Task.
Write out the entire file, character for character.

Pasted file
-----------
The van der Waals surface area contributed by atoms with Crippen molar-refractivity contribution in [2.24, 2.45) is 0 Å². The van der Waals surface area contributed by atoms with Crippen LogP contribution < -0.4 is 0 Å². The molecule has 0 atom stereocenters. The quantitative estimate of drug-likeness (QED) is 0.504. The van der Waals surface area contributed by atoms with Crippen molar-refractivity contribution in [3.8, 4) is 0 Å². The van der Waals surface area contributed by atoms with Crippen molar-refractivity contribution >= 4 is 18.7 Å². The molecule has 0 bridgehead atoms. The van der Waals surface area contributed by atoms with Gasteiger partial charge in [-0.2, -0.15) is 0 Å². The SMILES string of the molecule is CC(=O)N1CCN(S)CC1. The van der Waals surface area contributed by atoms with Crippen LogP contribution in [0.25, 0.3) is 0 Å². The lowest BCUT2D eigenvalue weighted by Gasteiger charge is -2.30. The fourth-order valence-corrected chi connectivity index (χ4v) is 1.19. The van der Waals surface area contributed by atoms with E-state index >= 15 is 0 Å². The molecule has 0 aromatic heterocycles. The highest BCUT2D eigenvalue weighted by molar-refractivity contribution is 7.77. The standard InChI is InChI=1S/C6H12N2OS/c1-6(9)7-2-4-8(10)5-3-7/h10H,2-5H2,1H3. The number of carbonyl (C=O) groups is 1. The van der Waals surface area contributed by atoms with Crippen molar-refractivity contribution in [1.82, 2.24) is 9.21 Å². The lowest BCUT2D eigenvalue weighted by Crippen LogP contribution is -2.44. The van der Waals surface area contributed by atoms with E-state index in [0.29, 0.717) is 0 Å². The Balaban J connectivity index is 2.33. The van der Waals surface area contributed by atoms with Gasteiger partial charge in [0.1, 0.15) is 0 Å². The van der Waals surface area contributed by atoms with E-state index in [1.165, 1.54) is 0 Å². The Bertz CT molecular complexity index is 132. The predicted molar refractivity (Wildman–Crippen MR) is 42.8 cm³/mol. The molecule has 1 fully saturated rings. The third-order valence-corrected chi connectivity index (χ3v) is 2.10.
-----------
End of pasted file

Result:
The van der Waals surface area contributed by atoms with Crippen molar-refractivity contribution in [2.24, 2.45) is 0 Å². The van der Waals surface area contributed by atoms with Crippen LogP contribution < -0.4 is 0 Å². The molecule has 0 atom stereocenters. The quantitative estimate of drug-likeness (QED) is 0.504. The van der Waals surface area contributed by atoms with Crippen molar-refractivity contribution in [3.8, 4) is 0 Å². The van der Waals surface area contributed by atoms with Crippen molar-refractivity contribution >= 4 is 18.7 Å². The molecule has 0 bridgehead atoms. The van der Waals surface area contributed by atoms with Gasteiger partial charge in [-0.2, -0.15) is 0 Å². The SMILES string of the molecule is CC(=O)N1CCN(S)CC1. The van der Waals surface area contributed by atoms with Crippen LogP contribution in [0.25, 0.3) is 0 Å². The lowest BCUT2D eigenvalue weighted by Gasteiger charge is -2.30. The fourth-order valence-corrected chi connectivity index (χ4v) is 1.19. The van der Waals surface area contributed by atoms with E-state index >= 15 is 0 Å². The molecule has 0 aromatic heterocycles. The highest BCUT2D eigenvalue weighted by molar-refractivity contribution is 7.77. The standard InChI is InChI=1S/C6H12N2OS/c1-6(9)7-2-4-8(10)5-3-7/h10H,2-5H2,1H3. The number of carbonyl (C=O) groups is 1. The van der Waals surface area contributed by atoms with Crippen molar-refractivity contribution in [1.82, 2.24) is 9.21 Å². The lowest BCUT2D eigenvalue weighted by Crippen LogP contribution is -2.44. The van der Waals surface area contributed by atoms with E-state index in [0.29, 0.717) is 0 Å². The Balaban J connectivity index is 2.33. The van der Waals surface area contributed by atoms with Gasteiger partial charge in [0.1, 0.15) is 0 Å². The van der Waals surface area contributed by atoms with E-state index in [1.165, 1.54) is 0 Å². The Bertz CT molecular complexity index is 132. The predicted molar refractivity (Wildman–Crippen MR) is 42.8 cm³/mol. The molecule has 1 fully saturated rings. The third-order valence-corrected chi connectivity index (χ3v) is 2.10.